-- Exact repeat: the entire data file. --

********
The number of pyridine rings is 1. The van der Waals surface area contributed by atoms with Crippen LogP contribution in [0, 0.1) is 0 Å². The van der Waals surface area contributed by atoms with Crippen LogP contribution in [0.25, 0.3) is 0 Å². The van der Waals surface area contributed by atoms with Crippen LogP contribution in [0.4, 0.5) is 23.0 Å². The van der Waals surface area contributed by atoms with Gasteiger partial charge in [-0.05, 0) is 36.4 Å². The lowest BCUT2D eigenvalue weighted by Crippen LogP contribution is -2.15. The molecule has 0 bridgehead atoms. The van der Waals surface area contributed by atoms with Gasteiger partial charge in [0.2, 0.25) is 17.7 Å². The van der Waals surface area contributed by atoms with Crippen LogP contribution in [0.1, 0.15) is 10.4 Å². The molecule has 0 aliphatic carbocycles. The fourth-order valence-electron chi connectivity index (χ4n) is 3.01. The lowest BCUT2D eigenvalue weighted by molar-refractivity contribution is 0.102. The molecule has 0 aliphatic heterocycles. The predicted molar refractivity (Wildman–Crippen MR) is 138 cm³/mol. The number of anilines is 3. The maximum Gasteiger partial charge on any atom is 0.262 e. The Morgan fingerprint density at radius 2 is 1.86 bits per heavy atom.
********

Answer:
The number of pyridine rings is 1. The van der Waals surface area contributed by atoms with Crippen LogP contribution in [0, 0.1) is 0 Å². The van der Waals surface area contributed by atoms with Crippen LogP contribution in [0.25, 0.3) is 0 Å². The van der Waals surface area contributed by atoms with Crippen LogP contribution in [0.4, 0.5) is 23.0 Å². The van der Waals surface area contributed by atoms with Gasteiger partial charge in [-0.05, 0) is 36.4 Å². The lowest BCUT2D eigenvalue weighted by Crippen LogP contribution is -2.15. The molecule has 0 bridgehead atoms. The van der Waals surface area contributed by atoms with Gasteiger partial charge in [0.2, 0.25) is 17.7 Å². The van der Waals surface area contributed by atoms with Crippen LogP contribution in [0.1, 0.15) is 10.4 Å². The molecule has 0 aliphatic carbocycles. The fourth-order valence-electron chi connectivity index (χ4n) is 3.01. The lowest BCUT2D eigenvalue weighted by molar-refractivity contribution is 0.102. The molecule has 0 aliphatic heterocycles. The predicted molar refractivity (Wildman–Crippen MR) is 138 cm³/mol. The number of anilines is 3. The maximum Gasteiger partial charge on any atom is 0.262 e. The Morgan fingerprint density at radius 2 is 1.86 bits per heavy atom.